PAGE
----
Merlin Sheldrake. The name itself sounds like a fictional character drawn directly from tales of magic and mystery. You are instantly put in mind of an eccentric young man in a wizard’s hat and purple robes, instructing young pupils in the ways of sorcery within a cavernous, stone-pillared classroom. This perhaps says more about our exposure to popular children’s films and literature, but however you look at it, Merlin will always be a name that makes people stop and think.
Once you get past this, there’s the title of the book; Entangled Life. If someone hands you the book without giving any idea as to its nature, or to the genre to which the author is generally connected, you’d first study the cover – Merlin Sheldrake. Entangled Life.
Merlin Sheldrake`s Book Entangled Life
What’s it about? Are there any clues anywhere on the jacket? It could be about the ups and downs of relationships. It could be a humorous account of a young man’s trials as he launches into adulthood and discovers that the world is a far more complex place than he had imagined.
But there in the middle of the front cover is the answer –
make our worlds,
change our minds
& shape our future
Fungi. It’s a book about mushrooms. So we have a scientific tome on fungus by a man with the name of a wizard. These two facts may divide the public on whether to delve into the book or hurl it aside. Scientific books have a tendency to draw a readership that is heavily into the subject or using the volume as essential study material for a degree course. Even if you are fascinated by fungi, are you willing to devote your time to a list of facts about them, filled with unpronounceable names and dry scientific theories?
In the case of Merlin Sheldrake’s Entangled Life, I invite you to reserve your judgment until you have taken a look inside the remarkable world of mycorrhizal fungi, as described by the man named Merlin.
The Wood Wide Web
If you were expecting the stuffy words of an aged professor, dishing dry facts about fungus, you’d be disappointed. Merlin’s words flow, expertly weaving the world below ground, drawing you in and painting a picture of a world that verges on being chthonic. There’s very little here that speaks of dusty lecture rooms or slumber-inducing discourse on the topic.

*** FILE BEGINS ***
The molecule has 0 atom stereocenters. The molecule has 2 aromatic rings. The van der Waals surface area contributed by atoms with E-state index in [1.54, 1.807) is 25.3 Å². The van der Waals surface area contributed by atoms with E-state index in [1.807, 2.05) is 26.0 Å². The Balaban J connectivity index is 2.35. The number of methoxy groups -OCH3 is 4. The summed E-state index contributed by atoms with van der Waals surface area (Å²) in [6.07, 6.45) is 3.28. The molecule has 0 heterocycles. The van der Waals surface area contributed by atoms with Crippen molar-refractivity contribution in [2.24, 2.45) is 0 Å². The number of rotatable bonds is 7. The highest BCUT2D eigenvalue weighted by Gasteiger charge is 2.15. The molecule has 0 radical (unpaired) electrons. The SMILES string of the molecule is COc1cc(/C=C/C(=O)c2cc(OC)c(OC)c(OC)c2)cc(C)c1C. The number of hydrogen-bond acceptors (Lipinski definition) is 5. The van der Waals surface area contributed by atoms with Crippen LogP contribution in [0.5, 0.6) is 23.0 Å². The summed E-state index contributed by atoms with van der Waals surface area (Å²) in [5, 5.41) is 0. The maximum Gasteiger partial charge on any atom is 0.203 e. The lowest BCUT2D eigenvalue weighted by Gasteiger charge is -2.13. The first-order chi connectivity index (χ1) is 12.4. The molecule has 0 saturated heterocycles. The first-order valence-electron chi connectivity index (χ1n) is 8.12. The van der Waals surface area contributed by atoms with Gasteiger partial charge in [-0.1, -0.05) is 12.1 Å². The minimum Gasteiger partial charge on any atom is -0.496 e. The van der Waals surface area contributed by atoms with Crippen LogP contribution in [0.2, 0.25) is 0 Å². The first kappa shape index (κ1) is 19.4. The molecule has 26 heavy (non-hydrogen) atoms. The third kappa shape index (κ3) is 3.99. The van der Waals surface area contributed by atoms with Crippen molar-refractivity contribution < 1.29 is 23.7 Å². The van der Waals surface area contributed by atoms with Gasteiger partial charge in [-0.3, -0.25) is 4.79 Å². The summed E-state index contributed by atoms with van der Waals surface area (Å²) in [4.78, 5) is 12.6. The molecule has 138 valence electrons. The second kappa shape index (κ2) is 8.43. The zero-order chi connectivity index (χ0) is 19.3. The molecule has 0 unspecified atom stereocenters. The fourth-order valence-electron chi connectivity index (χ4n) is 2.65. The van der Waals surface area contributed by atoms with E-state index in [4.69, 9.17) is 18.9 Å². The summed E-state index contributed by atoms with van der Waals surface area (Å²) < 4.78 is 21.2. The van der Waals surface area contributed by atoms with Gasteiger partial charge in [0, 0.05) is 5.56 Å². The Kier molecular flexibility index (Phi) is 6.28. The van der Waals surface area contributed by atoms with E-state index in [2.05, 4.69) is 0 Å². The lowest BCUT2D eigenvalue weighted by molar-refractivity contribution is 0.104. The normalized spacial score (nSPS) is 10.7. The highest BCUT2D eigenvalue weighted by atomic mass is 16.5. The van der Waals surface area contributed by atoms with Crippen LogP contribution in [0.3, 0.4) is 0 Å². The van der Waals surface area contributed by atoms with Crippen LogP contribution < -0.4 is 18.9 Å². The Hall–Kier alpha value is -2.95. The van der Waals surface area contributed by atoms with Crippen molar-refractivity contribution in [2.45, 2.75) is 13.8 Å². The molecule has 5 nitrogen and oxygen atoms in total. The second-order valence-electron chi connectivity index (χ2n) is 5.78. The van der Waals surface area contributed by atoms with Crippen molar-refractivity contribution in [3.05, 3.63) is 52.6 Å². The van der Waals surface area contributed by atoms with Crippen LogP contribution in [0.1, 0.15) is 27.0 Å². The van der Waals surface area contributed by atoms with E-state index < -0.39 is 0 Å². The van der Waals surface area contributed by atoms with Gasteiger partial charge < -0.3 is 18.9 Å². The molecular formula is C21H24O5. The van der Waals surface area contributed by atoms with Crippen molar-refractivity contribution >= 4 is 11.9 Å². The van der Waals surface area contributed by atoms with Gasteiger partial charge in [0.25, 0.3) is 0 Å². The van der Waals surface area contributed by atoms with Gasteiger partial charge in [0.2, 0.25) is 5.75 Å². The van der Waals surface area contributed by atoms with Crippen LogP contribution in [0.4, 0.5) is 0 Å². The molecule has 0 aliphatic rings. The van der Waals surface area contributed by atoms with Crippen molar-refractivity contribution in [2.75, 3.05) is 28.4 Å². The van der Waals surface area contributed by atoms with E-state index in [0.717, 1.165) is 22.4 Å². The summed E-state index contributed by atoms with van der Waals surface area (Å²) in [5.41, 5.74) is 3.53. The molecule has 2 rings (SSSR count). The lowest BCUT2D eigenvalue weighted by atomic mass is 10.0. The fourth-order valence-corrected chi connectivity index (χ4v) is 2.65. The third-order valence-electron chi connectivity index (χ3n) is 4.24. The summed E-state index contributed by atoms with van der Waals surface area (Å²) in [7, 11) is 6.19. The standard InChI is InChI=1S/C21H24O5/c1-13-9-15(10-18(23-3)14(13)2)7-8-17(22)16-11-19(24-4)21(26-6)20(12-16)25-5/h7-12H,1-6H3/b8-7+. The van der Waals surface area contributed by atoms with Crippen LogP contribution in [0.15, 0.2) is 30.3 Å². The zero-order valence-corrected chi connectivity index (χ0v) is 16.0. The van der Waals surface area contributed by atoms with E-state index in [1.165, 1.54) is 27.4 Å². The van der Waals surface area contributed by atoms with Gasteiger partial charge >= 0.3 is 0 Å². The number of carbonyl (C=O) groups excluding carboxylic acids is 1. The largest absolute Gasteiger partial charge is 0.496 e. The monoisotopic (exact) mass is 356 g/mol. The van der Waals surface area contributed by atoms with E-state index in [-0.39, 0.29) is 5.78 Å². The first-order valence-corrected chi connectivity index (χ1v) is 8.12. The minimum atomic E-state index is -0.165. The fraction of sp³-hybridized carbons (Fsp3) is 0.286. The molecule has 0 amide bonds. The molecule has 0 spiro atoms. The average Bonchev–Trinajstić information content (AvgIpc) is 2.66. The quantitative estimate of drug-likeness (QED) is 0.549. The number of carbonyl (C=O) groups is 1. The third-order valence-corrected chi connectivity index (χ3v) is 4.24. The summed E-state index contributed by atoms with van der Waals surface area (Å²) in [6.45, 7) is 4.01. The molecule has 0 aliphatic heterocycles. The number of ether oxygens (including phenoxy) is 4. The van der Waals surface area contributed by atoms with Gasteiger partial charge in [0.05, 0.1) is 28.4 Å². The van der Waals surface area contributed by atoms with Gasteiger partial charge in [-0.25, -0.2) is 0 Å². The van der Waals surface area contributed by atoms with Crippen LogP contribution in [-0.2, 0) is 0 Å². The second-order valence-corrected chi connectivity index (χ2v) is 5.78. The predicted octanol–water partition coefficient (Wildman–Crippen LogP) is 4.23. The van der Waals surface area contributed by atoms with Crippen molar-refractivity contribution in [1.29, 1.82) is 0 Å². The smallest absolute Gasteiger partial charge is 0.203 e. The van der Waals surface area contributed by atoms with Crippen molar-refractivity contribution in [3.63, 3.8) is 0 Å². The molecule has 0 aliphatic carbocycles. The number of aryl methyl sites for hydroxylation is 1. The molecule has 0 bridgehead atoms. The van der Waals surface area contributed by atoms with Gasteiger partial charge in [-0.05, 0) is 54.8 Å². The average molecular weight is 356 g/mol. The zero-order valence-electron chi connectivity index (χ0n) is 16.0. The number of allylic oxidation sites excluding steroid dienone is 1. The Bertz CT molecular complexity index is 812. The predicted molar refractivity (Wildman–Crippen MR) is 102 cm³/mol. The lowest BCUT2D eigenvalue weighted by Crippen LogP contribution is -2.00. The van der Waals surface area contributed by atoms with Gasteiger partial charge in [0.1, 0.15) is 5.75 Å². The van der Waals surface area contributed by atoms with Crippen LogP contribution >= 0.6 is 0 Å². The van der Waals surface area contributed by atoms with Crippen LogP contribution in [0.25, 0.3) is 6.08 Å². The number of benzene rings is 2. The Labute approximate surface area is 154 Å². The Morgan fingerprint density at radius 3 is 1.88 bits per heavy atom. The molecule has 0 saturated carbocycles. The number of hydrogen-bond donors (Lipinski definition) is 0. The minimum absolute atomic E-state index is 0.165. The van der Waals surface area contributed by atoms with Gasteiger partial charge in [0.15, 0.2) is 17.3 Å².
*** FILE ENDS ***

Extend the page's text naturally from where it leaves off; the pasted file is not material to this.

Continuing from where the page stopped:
Merlin is clearly qualified to deliver this subject and in the most eloquent way possible. He makes the science accessible to the layman while keeping the expert happy with a review of all the current theory on fungi, as well as posing questions that will require further research.
His studies, undertaken mostly at Cambridge University, were backed up by field research as far away as Barro Colorado Island in Central America, where he met and worked with some of the top names in the field. During his time at Cambridge, he read a paper written in 1988 by a plant scientist by the name of E.I. Newman relating to mycorrhizal links between plants. This paper suggested that a network existed beneath the ground that allowed plants to communicate with each other over a vast area. Merlin took this idea to heart and made it the focus of his research.
And this brought him to the idea of what he likes to call the ‘wood wide web‘. This network is the real fungus. Mushrooms are essentially a fruit that sprouts above ground, much as an apple grows on a tree. Imagine the apple tree beneath the ground, unseen.
More than this, the network of fine fibers stretches right across entire forests, acting as a means of sending alarms when there are dangers about, such as various types of beetle or aphid that might attack certain plants and trees. The plants and fungus have a symbiotic relationship, each assisting the other in the business of survival. Unable to perform photosynthesis, the fungi relies on the trees and plants for food. The fungi, in turn, acts as an extension of the roots, sending nutrients back to the tree. And this relationship is thought to be around four-hundred and fifty million years old.
The deeper you get into the book, the more obvious it becomes that you (unless an expert beforehand) knew absolutely nothing about fungi. Whether we realize it or not, fungus is everywhere and we would be lost without out it. It plays an essential role in the running of entire ecosystems, and the study of it can only increase our knowledge and understanding of life on earth – and possibly how we can rectify the mistakes we have made (and are still making) in order to avoid environmental catastrophe.
The author’s enthusiasm for his subject is infectious. This book makes you want to head out to the nearest woodland and immerse yourself in the world of mycorrhiza, hyphae, and mycoheterotrophs.
In this video released by Merlin Sheldrake he eats mushrooms sprouting from his book, Entangled Life.
Far from being your typical science textbook, this is an accessible, enjoyable, and fascinating read. As a bonus, the audiobook version is read by the author himself, and reports suggest that even his voice matches the persona you may expect from the name.
Merlin gets across the vital role that fungi plays in our very existence, with fact after remarkable fact. The few illustrations that occasionally punctuate the book have the added attraction of being painted using ink made from mushrooms!
In the end, the book raises some fundamental questions about exactly how much we understand about our environment and the delicate ecosystems within it. The responsibility to observe, understand, and protect it is ours alone. Few non-fiction books can claim to evoke such passion.
Incidentally, the author lives up to the quirkiness of his name in a number of ways. He plays (or played) the accordion in a band called the Gentle Mystics, fronted by his brother, Cosmo. He was also known to brew his own cider and mead at home.
Not that you’d expect anything less.